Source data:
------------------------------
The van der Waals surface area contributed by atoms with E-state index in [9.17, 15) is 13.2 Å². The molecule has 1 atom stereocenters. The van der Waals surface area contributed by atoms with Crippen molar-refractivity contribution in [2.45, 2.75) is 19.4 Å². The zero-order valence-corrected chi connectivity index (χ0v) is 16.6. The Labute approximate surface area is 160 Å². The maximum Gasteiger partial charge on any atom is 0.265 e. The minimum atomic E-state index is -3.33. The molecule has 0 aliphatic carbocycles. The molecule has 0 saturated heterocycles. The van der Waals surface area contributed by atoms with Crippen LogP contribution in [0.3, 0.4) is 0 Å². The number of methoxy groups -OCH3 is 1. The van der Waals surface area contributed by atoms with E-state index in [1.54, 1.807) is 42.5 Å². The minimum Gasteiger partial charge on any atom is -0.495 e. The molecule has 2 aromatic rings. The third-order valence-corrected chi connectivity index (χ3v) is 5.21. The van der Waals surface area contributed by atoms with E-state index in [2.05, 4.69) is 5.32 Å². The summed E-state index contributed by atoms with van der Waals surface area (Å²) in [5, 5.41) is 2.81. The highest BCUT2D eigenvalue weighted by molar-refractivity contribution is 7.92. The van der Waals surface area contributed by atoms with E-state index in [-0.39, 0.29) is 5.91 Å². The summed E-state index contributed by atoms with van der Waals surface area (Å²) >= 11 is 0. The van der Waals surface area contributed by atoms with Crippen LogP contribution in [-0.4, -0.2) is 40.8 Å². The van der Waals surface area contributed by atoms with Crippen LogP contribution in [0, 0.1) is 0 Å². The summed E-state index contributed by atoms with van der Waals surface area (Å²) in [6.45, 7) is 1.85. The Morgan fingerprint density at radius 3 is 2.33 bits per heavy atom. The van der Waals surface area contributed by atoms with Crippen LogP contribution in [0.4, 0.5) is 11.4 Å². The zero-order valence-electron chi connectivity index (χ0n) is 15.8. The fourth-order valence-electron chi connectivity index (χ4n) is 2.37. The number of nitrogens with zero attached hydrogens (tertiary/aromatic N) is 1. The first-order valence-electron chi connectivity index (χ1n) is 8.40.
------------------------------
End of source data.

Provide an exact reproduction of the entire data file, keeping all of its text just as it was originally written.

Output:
The van der Waals surface area contributed by atoms with E-state index in [9.17, 15) is 13.2 Å². The molecule has 1 atom stereocenters. The van der Waals surface area contributed by atoms with Crippen molar-refractivity contribution in [2.45, 2.75) is 19.4 Å². The zero-order valence-corrected chi connectivity index (χ0v) is 16.6. The Labute approximate surface area is 160 Å². The maximum Gasteiger partial charge on any atom is 0.265 e. The minimum atomic E-state index is -3.33. The molecule has 0 aliphatic carbocycles. The molecule has 0 saturated heterocycles. The van der Waals surface area contributed by atoms with Crippen LogP contribution in [0.3, 0.4) is 0 Å². The number of methoxy groups -OCH3 is 1. The van der Waals surface area contributed by atoms with E-state index in [1.54, 1.807) is 42.5 Å². The minimum Gasteiger partial charge on any atom is -0.495 e. The molecule has 2 aromatic rings. The third-order valence-corrected chi connectivity index (χ3v) is 5.21. The van der Waals surface area contributed by atoms with E-state index in [2.05, 4.69) is 5.32 Å². The summed E-state index contributed by atoms with van der Waals surface area (Å²) in [5, 5.41) is 2.81. The highest BCUT2D eigenvalue weighted by molar-refractivity contribution is 7.92. The van der Waals surface area contributed by atoms with E-state index in [-0.39, 0.29) is 5.91 Å². The summed E-state index contributed by atoms with van der Waals surface area (Å²) >= 11 is 0. The van der Waals surface area contributed by atoms with Crippen LogP contribution in [-0.4, -0.2) is 40.8 Å². The van der Waals surface area contributed by atoms with Crippen LogP contribution in [0, 0.1) is 0 Å². The summed E-state index contributed by atoms with van der Waals surface area (Å²) in [6.45, 7) is 1.85. The Morgan fingerprint density at radius 3 is 2.33 bits per heavy atom. The van der Waals surface area contributed by atoms with Crippen LogP contribution in [0.4, 0.5) is 11.4 Å². The zero-order valence-electron chi connectivity index (χ0n) is 15.8. The fourth-order valence-electron chi connectivity index (χ4n) is 2.37. The number of nitrogens with zero attached hydrogens (tertiary/aromatic N) is 1. The first-order valence-electron chi connectivity index (χ1n) is 8.40.